AIMS APAC REIT (‘AA REIT’) invests in a diversified portfolio of income-producing industrial, logistics and business park investment properties across Singapore and Australia. The Manager of the REIT, AIMS APAC REIT Management Limited, is wholly-owned by the sponsor, AIMS Financial Group. Interestingly, the largest unitholder is not the sponsor but ESR Cayman, which holds 12.8% of the outstanding units. ESR Cayman is a financially strong sponsor which has been gradually cobbling up smaller industrial REITs in Singapore. As a public REIT that has been listed on the SGX mainboard since 2007 (ticker code 05RU), who knows whether it will go down a similar path taken by its ESR Cayman-owned peers?
However, that is not what attracted me to take notice of the REIT. What really piqued my curiosity was the 38% rental reversion rate reported in its last results announcement. These are really obscene numbers that I thought only exists in the residential real estate market. Here is my blog review of AA REIT and I also ask myself this question “at what share price would I be a buyer of AA REIT?”
1) A under-rented Logistics & Warehouse Portfolio
AIMS APAC REIT’s properties are located in Singapore and Australia and generate rental revenue as shown in Diagram 1.
It is interesting to note that Australia contributed to 18% of the revenue in FY2023 but represented 40% of the total portfolio valuation. This is possibly due to the freehold tenure of the Australia properties as compared to Singapore industrial properties that are now granted only 30-year leasehold by the government.
As aforementioned, what caught my attention was the eye-popping positive 38% rental reversion as shown in Diagram 2.
Initially, I thought this was a one-off fluke but then I noticed that the rental reversion for the entire FY23 was 18.5%. Therefore, the Manager has been pulling off this incredible feat for more than a year already. In its news release, the Manager explained that this was due to several reasons:
- Existing leases in its logistics & warehouse properties are way below market rent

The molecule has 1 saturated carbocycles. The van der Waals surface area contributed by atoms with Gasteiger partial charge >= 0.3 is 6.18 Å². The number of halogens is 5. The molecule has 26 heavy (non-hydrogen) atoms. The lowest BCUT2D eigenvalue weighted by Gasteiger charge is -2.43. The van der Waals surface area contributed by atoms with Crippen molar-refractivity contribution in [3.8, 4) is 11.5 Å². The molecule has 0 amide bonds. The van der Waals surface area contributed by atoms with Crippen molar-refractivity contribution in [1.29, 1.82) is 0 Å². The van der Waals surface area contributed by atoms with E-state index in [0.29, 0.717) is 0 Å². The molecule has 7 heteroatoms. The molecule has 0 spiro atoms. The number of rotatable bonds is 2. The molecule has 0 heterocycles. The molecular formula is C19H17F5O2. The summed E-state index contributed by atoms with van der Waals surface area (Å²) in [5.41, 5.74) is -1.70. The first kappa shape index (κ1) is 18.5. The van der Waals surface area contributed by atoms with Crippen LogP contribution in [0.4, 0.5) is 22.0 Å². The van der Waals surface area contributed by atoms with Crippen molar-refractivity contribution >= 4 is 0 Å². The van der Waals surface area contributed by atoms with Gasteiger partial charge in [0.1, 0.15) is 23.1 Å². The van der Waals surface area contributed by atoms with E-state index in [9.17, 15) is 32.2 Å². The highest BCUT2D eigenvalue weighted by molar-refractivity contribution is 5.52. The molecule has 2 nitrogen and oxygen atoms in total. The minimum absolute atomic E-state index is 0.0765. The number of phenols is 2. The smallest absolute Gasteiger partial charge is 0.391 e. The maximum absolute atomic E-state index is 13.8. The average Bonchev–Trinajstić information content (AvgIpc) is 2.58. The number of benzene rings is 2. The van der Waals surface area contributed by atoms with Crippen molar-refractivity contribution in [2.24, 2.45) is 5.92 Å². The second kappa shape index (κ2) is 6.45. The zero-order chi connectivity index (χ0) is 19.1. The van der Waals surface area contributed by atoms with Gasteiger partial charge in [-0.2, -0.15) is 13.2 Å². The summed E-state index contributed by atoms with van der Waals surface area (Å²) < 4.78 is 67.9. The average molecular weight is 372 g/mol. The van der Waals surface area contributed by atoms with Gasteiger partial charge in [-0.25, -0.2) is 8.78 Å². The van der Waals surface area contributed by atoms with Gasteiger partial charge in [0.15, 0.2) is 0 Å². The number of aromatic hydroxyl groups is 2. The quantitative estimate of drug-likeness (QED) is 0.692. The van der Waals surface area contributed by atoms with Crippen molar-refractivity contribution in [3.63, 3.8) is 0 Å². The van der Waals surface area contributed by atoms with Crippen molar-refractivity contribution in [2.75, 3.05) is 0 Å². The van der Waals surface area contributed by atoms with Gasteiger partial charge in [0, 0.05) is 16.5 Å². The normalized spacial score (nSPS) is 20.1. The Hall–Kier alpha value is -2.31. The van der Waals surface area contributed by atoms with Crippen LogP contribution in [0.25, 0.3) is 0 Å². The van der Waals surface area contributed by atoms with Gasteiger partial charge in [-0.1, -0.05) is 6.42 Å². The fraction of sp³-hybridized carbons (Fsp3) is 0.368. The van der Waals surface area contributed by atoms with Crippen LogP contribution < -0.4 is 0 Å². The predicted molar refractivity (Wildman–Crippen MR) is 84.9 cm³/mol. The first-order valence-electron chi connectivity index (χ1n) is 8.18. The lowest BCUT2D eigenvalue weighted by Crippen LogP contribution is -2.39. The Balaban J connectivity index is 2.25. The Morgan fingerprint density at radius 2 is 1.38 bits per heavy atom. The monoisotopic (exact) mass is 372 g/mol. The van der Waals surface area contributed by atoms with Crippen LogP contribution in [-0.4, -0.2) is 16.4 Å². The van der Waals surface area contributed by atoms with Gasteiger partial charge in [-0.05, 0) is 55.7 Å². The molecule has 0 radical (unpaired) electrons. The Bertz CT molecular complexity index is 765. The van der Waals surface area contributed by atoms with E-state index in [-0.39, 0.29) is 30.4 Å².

- Tight logistics supply in Singapore
Diagram 3 adds credibility to the Manager’s statement as the occupancy of its portfolio actually increased despite hiking rents by such a substantive amount. This seems to suggest that the poor old tenants have little choice but to pay a significantly higher rent because there is no lack of takers waiting in the queue.
With another 16% of its leases expiring in FY2024 and the bulk of it coming from its logistics & warehouse sub-sector, I expect this incredible trend of rental reversions to continue in the short term.
If you annualise the 1Q24 DPU, the current dividend yield is 7.4%. But don’t get too eager to conclude that the rental reversions will lift DPU because we need to be mindful of higher interest expenses.
2) Excellent Asset Management Track Record
Proactive lease management is usually more visible since unitholders tend to pay more attention to occupancy and rental reversions. What is less visible but equally important in my opinion is the Manager’s track record in executing Asset Enhancement Initiatives (‘AEI’). This is the less glamorous side of real estate management but when executed well, it can bring in incremental income and result in higher property valuation. On this aspect, the Manager of AA REIT has done very well considering the market capitalisation of the REIT.
As stated in its 2023 Annual Report, following the completion of the AEI at 23 Tai Seng Avenue, the Manager increased the Net Lettable area by 12% while securing a master lease tenant. Altogether, the valuation uplift is a remarkable 32% as shown in Diagram 4.
As recently as a few months ago, the Manager conducted a rights issue to raise funds to carry out more AEI that it has identified. If they continue to execute as per their track record, unitholders should have confidence that their investment in the preferential offering will have a good payoff.